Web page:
Researchers in Oklahoma City developing hearing restoration pill

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OKLAHOMA CITY (KFOR) – It’s something that almost seems too good to be true – a pill that could help restore hearing.

However, it’s getting closer to becoming a reality after years of trials stemming from experts right here in Oklahoma City.

This could bring hope for the estimated 58,000 Oklahomans and 466 million people worldwide dealing with noise-induced hearing loss.

Currently, there’s no drug treatment or cure for noise-induced hearing loss. But at the Hough Ear Institute, they’ve been working to make it a reality in the form of a pill.

“We also have a hearing loss injection and an inner-ear drug delivery system,” said Justin De Moss, with the Hough Ear Institute.

For years, researchers at the Hough Ear Institute and the Oklahoma Medical Research Foundation have been working to find a pharmacological approach to improve hearing, without devices like hearing aids.

The pill they’ve developed regenerates nerve endings between the cochlea and auditory nerve.
Doctors say it is essentially like taking out foam earplugs.

“That’s the amount of hearing recovery that we see in the pill, roughly,” De Moss said.

So far, they’ve tested the safety on humans. Next comes gauging the full range of effectiveness.

The Hough Ear Institute’s pharmaceutical partner Auditus LLC has entered into an agreement with biotech firm Oblato Inc., giving them exclusive rights to the drug.

“The research has advanced so quickly with this pill and injection and that’s what’s attracted this biotech firm to say, ‘hey, this is something we want to invest in,'” said De Moss. “So they’re going to invest millions of dollars to see if it works in humans.”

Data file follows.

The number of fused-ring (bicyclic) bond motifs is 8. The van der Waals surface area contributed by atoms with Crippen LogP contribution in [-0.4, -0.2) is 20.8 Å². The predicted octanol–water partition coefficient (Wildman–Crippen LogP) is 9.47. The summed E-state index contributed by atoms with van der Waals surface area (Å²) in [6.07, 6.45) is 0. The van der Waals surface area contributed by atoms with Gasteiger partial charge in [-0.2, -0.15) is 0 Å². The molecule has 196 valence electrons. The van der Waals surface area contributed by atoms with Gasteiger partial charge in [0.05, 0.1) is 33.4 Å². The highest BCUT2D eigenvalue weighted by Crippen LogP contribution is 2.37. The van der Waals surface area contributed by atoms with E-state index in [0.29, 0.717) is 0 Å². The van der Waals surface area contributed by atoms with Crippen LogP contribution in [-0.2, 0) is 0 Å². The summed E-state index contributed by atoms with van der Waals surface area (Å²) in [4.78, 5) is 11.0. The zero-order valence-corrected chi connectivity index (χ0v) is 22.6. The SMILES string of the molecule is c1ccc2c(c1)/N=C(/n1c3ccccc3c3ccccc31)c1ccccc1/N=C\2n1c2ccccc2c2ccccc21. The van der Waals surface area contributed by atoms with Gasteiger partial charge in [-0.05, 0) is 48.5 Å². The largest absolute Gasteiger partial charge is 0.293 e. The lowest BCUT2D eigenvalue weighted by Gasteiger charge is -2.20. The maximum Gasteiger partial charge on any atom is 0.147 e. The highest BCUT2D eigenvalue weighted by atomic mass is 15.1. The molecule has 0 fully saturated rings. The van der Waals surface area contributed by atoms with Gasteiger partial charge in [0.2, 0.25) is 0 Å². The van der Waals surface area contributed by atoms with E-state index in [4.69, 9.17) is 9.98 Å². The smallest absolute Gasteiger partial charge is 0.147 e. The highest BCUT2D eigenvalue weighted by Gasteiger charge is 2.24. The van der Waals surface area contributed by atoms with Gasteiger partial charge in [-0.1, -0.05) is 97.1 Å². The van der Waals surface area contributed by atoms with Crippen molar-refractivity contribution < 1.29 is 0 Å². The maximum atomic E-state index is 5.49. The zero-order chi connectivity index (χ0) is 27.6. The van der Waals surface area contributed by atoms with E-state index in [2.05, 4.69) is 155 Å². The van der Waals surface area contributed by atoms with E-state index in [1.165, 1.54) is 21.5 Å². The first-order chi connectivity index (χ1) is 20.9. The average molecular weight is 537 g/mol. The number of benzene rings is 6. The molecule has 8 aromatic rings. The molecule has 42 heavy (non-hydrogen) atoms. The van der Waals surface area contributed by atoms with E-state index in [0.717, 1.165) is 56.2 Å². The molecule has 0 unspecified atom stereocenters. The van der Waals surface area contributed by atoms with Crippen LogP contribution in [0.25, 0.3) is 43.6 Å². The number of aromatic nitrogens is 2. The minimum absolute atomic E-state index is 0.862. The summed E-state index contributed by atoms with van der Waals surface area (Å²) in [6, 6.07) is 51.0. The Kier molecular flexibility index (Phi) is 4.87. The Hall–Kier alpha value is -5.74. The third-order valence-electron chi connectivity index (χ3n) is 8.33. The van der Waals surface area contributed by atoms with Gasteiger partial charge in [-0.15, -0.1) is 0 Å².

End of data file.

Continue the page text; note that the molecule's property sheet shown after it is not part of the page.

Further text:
The hope is to provide a long-term solution that won’t break the bank.

“We’re looking at the pill and the injection both costing less than the price of a single hearing aid after the first initial year, two years after release,” De Moss said.

They don’t anticipate these injections or pills being something patients need to take the rest of their lives to restore and maintain their hearing.

“Funds from many generous donors and investors from the Oklahoma City community and beyond made the impossible possible through innovation,” said Dr. Richard Kopke, CEO of the Hough Ear Institute. “OPI investors including Innovation to Enterprise (I2E), the Chickasaw Nation, OMRF, INTEGRIS Baptist Medical Center (IBMC), the Oklahoma Life Science Fund, REHCO, LLC, Presbyterian Health Foundation, together with significant grant funding from the Oklahoma Center for the Advancement of Science & Technology (OCAST) and funding from generous donors worldwide have all played a significant role in moving this research forward. Under the leadership of Stan Hupfeld and then Bruce Lawrence, IBMC’s generous collaborative support established the foundation that led to these breakthroughs. We want to extend a special thank you to other generous donors who made this possible.”

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